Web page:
Wasem says mandatory detention and expedited removal were designed to help genuine asylum seekers by weeding out those who, as lawmakers described, were trying to “game the system.”
“Most would agree that when you have a system that is overwhelmed and backed up with frivolous claims that the bonified asylum seeker is also disadvantaged because they're stuck in this backlog, in purgatory of immigration status,” she says.
“The idea was that it would deter the abuse of the asylum system,” says Jessica Vaughan, director of policy studies at the conservative Center for Immigration Studies which advocates for tighter restrictions on immigration. “If there were dangerous people who were asking for asylum, they would not disappear into the woodwork. The immigration agency still had the discretion to release people if they felt that they could do so safely,” she says.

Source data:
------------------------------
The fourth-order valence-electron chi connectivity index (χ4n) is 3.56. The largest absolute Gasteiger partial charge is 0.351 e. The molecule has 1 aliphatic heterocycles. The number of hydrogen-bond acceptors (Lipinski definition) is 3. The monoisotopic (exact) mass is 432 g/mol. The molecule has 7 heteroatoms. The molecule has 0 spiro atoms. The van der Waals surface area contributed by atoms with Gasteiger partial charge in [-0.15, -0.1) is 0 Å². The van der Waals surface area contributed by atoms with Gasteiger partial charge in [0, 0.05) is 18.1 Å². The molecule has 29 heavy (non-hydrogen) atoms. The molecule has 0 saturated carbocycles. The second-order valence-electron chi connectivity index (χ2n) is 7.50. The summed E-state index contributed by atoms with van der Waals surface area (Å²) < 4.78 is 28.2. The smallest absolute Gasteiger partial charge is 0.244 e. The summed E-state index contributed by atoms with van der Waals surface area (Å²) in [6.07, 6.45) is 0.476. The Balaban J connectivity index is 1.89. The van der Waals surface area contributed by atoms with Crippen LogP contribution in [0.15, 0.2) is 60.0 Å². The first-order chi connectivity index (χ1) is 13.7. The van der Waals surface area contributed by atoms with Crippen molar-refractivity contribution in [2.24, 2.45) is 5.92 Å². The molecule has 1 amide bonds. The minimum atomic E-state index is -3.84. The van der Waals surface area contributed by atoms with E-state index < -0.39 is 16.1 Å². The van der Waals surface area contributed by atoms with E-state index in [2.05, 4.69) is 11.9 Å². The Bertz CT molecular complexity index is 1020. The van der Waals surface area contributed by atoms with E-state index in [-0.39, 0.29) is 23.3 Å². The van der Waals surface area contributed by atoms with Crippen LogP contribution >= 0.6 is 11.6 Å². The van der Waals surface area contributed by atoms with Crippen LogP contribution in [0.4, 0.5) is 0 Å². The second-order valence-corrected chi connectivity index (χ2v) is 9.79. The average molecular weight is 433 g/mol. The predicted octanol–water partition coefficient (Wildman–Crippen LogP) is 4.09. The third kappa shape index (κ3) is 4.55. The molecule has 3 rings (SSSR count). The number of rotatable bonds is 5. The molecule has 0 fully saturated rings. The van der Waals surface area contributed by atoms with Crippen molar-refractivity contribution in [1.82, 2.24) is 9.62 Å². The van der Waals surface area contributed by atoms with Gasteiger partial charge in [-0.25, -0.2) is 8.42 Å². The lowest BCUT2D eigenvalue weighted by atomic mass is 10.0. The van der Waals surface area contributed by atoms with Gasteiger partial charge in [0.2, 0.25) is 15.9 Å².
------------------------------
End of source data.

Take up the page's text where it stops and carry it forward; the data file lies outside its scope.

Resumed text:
In the 20 years since IIRIRA, Pistone, at the Villanova University law clinic, has advocated for reform. In particular, she hopes that expedited removal and mandatory detention only be used in emergency situations, not as blanket tools.
There has not been meaningful changes to the law, nor has public perception of asylum seekers drastically changed, but Pistone says she is hopeful. At the law school where she teaches, colleagues have begun to express interest in auditing her classes and learning how to advocate for refugees.
Even with President-elect Donald Trump’s tough rhetoric on asylum seekers, Pistone thinks more and more Americans are beginning to recognize the inadequacies of our asylum system.
“At a grassroots level, I'm seeing more support than ever,” she says. Her peers, she says, increasingly want to learn to volunteer as asylum attorneys.